Two instructors will visit each other’s classrooms, observe some teaching and then (without the instructor present) engage students in directed conversation about the classroom learning using the TAP method. Instructors will meet and exchange and discuss findings.
RESULT: Pairs will write up a collaborative report about efficacy of teaching strategies and also of the process of TAP assessment. This report will be anonymous.
For more information, please contact Laura Ruberto (email@example.com) or Linda McAllister (firstname.lastname@example.org).
The Title III Initiative will fund up to 25 Berkeley City College faculty members in Fall 2010 to conduct research in their classes to improve their teaching and student learning. Faculty must work in groups of 2 – 5 members (some staff may also qualify to participate) to develop a critical question that will guide research in their classrooms during spring 2010 (you will be asked to write a tentative critical question as a part of your application).
While faculty from the same department may work together, interdisciplinary teams may also apply. The teams will meet at least four times over the semester to form their research question, develop a plan to investigate it, and review the data to make recommendations. At the end of the semester, the groups will be asked to share their findings with each other in the form of a short report or presentation board AND through video interviews. Even though priority will be given to projects that explicitly focus on working with basic skills students, we believe that all instructors would benefit from this kind of collaboration and will do our best to fund a variety of projects.
A subcommittee of the Teaching and Learning Center Advisory Committee and the Title III team will approve the final list of projects.
Create a culture of collaboration;
Strengthen teaching through inquiry and research;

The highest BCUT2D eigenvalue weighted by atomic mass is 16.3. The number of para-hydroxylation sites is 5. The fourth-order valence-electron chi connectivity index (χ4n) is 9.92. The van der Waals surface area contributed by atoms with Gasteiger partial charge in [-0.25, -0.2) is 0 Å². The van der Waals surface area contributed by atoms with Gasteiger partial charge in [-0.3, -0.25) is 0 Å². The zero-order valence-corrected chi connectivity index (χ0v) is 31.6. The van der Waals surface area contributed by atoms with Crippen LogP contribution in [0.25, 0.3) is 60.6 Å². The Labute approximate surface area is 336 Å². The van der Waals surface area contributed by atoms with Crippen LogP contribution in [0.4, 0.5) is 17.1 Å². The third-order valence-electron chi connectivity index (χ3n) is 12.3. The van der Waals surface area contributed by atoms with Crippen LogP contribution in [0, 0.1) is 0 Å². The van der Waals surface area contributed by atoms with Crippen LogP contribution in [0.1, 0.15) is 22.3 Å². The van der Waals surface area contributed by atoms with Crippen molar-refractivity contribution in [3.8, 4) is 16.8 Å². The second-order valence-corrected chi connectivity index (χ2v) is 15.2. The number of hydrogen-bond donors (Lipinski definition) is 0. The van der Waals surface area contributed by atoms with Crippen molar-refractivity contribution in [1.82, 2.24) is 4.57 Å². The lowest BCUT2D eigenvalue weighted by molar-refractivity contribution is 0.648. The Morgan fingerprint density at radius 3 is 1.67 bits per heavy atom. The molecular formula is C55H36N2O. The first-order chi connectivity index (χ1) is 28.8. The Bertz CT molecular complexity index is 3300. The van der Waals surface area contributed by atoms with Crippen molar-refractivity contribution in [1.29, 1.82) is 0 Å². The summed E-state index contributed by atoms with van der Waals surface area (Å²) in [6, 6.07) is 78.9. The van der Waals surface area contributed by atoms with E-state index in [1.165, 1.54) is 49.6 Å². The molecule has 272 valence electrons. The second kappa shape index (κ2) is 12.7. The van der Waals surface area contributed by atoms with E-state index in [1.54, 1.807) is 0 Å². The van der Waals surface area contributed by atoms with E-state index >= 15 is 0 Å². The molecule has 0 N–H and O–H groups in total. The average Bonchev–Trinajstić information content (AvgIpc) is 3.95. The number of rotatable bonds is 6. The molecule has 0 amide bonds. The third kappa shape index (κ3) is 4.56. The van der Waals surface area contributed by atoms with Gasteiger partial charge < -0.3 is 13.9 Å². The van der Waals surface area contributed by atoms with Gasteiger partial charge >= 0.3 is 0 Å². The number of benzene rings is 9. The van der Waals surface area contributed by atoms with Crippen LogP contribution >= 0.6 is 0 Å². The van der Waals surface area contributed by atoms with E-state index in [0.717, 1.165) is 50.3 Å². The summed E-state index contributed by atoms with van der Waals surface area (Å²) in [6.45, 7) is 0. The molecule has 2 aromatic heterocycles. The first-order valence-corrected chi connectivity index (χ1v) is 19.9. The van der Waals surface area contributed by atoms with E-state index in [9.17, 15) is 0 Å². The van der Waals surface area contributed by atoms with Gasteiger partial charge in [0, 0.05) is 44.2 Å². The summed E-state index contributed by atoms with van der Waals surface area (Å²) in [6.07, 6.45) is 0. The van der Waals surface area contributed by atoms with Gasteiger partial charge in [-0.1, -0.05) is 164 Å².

Improve staff and faculty understanding of student learning;
Document the findings to plan future workshops, projects, and plans.
Criteria for Selection:
The inquiry question is focused (click here for more details on how to develop a strong inquiry question);
The inquiry focuses on at least one of the following areas:
Basic skills students and/or instruction;
Retention, persistence, and success of all students;
Student services that support student completion and success;
SLO assessment and/or “closing the loop”;
The proposal exhibits a sense of urgency, passion, and interest in the issue;
The inquiry leads faculty and staff to gather meaningful information from students to better understand their learning and experiences;
The inquiry should forge new ground rather than merely substantiating claims or research already documented;
[If applicable] Teams should be inclusive, inter-disciplinary, and/or cross-function.
Once you receive the grant, all team members must:
Attend the orientation where you will refine your question and develop a tentative research plan;
Meet at 3 more times over the semester (the first orientation counts as the first meeting, and the final presentation as the last);
Take simple notes of your discussions;
Conduct research/gather data from your classrooms and from your students;
Evaluate the research together;
Develop recommendations, findings, or paths for future research;
Allow a video team to interview at least two team members and one meeting (optional: video taping of one classroom);
Participate in the final presentation meeting.
Faculty will be awarded $300 stipends at the end of the semester upon completion of the requirements; team leaders will receive $400.